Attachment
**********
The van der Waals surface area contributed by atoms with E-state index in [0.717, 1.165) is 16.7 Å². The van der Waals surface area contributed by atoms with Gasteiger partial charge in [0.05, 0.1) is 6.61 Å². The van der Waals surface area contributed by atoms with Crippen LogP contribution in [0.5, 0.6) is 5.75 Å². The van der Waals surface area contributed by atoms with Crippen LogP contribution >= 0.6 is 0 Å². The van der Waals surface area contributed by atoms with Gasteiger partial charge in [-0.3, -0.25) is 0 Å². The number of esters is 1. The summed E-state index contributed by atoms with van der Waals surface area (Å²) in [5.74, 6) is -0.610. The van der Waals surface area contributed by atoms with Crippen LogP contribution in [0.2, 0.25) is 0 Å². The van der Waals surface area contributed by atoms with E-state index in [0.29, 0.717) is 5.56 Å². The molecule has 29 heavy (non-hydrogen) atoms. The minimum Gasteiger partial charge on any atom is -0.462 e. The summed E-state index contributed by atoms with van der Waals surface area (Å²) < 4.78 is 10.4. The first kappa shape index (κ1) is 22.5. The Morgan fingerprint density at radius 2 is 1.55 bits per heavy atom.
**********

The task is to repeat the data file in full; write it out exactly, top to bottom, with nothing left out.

The van der Waals surface area contributed by atoms with E-state index in [0.717, 1.165) is 16.7 Å². The van der Waals surface area contributed by atoms with Gasteiger partial charge in [0.05, 0.1) is 6.61 Å². The van der Waals surface area contributed by atoms with Crippen LogP contribution in [0.5, 0.6) is 5.75 Å². The van der Waals surface area contributed by atoms with Crippen LogP contribution >= 0.6 is 0 Å². The van der Waals surface area contributed by atoms with Gasteiger partial charge in [-0.3, -0.25) is 0 Å². The number of esters is 1. The summed E-state index contributed by atoms with van der Waals surface area (Å²) in [5.74, 6) is -0.610. The van der Waals surface area contributed by atoms with Crippen LogP contribution in [0.2, 0.25) is 0 Å². The van der Waals surface area contributed by atoms with E-state index in [0.29, 0.717) is 5.56 Å². The molecule has 29 heavy (non-hydrogen) atoms. The minimum Gasteiger partial charge on any atom is -0.462 e. The summed E-state index contributed by atoms with van der Waals surface area (Å²) < 4.78 is 10.4. The first kappa shape index (κ1) is 22.5. The Morgan fingerprint density at radius 2 is 1.55 bits per heavy atom.